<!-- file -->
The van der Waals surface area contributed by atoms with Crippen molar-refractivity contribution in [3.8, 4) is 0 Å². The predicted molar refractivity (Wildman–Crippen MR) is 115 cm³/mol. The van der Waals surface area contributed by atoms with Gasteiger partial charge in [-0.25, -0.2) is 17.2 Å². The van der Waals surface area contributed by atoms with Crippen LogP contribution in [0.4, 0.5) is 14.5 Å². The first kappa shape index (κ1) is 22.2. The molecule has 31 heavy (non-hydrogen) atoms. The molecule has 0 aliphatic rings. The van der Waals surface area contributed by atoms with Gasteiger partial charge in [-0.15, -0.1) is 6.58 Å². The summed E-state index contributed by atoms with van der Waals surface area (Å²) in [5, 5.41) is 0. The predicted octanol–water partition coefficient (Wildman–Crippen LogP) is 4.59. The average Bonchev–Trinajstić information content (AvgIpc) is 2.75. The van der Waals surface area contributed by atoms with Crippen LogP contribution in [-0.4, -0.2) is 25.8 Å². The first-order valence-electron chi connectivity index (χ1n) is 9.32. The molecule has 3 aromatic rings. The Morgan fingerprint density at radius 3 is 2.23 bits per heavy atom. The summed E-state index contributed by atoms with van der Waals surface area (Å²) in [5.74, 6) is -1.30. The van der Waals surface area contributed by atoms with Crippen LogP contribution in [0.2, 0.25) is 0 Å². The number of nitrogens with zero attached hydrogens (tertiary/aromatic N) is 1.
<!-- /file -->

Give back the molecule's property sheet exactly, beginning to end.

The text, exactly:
The van der Waals surface area contributed by atoms with Crippen molar-refractivity contribution in [3.8, 4) is 0 Å². The predicted molar refractivity (Wildman–Crippen MR) is 115 cm³/mol. The van der Waals surface area contributed by atoms with Gasteiger partial charge in [-0.25, -0.2) is 17.2 Å². The van der Waals surface area contributed by atoms with Crippen LogP contribution in [0.4, 0.5) is 14.5 Å². The first kappa shape index (κ1) is 22.2. The molecule has 31 heavy (non-hydrogen) atoms. The molecule has 0 aliphatic rings. The van der Waals surface area contributed by atoms with Gasteiger partial charge in [-0.15, -0.1) is 6.58 Å². The summed E-state index contributed by atoms with van der Waals surface area (Å²) in [5, 5.41) is 0. The predicted octanol–water partition coefficient (Wildman–Crippen LogP) is 4.59. The average Bonchev–Trinajstić information content (AvgIpc) is 2.75. The van der Waals surface area contributed by atoms with Crippen LogP contribution in [-0.4, -0.2) is 25.8 Å². The first-order valence-electron chi connectivity index (χ1n) is 9.32. The molecule has 3 aromatic rings. The Morgan fingerprint density at radius 3 is 2.23 bits per heavy atom. The summed E-state index contributed by atoms with van der Waals surface area (Å²) in [5.74, 6) is -1.30. The van der Waals surface area contributed by atoms with Crippen LogP contribution in [0.2, 0.25) is 0 Å². The number of nitrogens with zero attached hydrogens (tertiary/aromatic N) is 1.